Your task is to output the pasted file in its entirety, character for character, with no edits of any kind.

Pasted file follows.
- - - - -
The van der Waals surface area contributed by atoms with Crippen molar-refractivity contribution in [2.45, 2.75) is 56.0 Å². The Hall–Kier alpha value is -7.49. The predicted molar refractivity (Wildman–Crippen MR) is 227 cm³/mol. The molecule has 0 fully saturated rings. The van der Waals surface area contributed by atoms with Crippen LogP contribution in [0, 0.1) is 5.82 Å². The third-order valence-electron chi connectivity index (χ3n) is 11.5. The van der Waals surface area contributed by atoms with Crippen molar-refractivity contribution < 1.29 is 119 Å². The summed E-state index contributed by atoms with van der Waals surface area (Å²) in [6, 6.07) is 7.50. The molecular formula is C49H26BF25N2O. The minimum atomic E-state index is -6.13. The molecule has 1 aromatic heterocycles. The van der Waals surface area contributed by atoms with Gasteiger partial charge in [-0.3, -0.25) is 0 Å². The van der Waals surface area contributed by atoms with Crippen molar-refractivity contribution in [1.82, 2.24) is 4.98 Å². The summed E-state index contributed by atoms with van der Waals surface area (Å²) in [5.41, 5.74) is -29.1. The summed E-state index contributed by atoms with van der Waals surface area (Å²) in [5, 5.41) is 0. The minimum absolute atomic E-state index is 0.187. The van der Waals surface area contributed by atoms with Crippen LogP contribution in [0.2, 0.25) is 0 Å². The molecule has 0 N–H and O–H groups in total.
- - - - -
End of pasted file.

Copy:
The van der Waals surface area contributed by atoms with Crippen molar-refractivity contribution in [2.45, 2.75) is 56.0 Å². The Hall–Kier alpha value is -7.49. The predicted molar refractivity (Wildman–Crippen MR) is 227 cm³/mol. The molecule has 0 fully saturated rings. The van der Waals surface area contributed by atoms with Crippen LogP contribution in [0, 0.1) is 5.82 Å². The third-order valence-electron chi connectivity index (χ3n) is 11.5. The van der Waals surface area contributed by atoms with Crippen molar-refractivity contribution < 1.29 is 119 Å². The summed E-state index contributed by atoms with van der Waals surface area (Å²) in [6, 6.07) is 7.50. The molecular formula is C49H26BF25N2O. The minimum atomic E-state index is -6.13. The molecule has 1 aromatic heterocycles. The van der Waals surface area contributed by atoms with Gasteiger partial charge in [-0.3, -0.25) is 0 Å². The van der Waals surface area contributed by atoms with Crippen molar-refractivity contribution in [1.82, 2.24) is 4.98 Å². The summed E-state index contributed by atoms with van der Waals surface area (Å²) in [5.41, 5.74) is -29.1. The summed E-state index contributed by atoms with van der Waals surface area (Å²) in [5, 5.41) is 0. The minimum absolute atomic E-state index is 0.187. The van der Waals surface area contributed by atoms with Crippen LogP contribution in [0.2, 0.25) is 0 Å². The molecule has 0 N–H and O–H groups in total.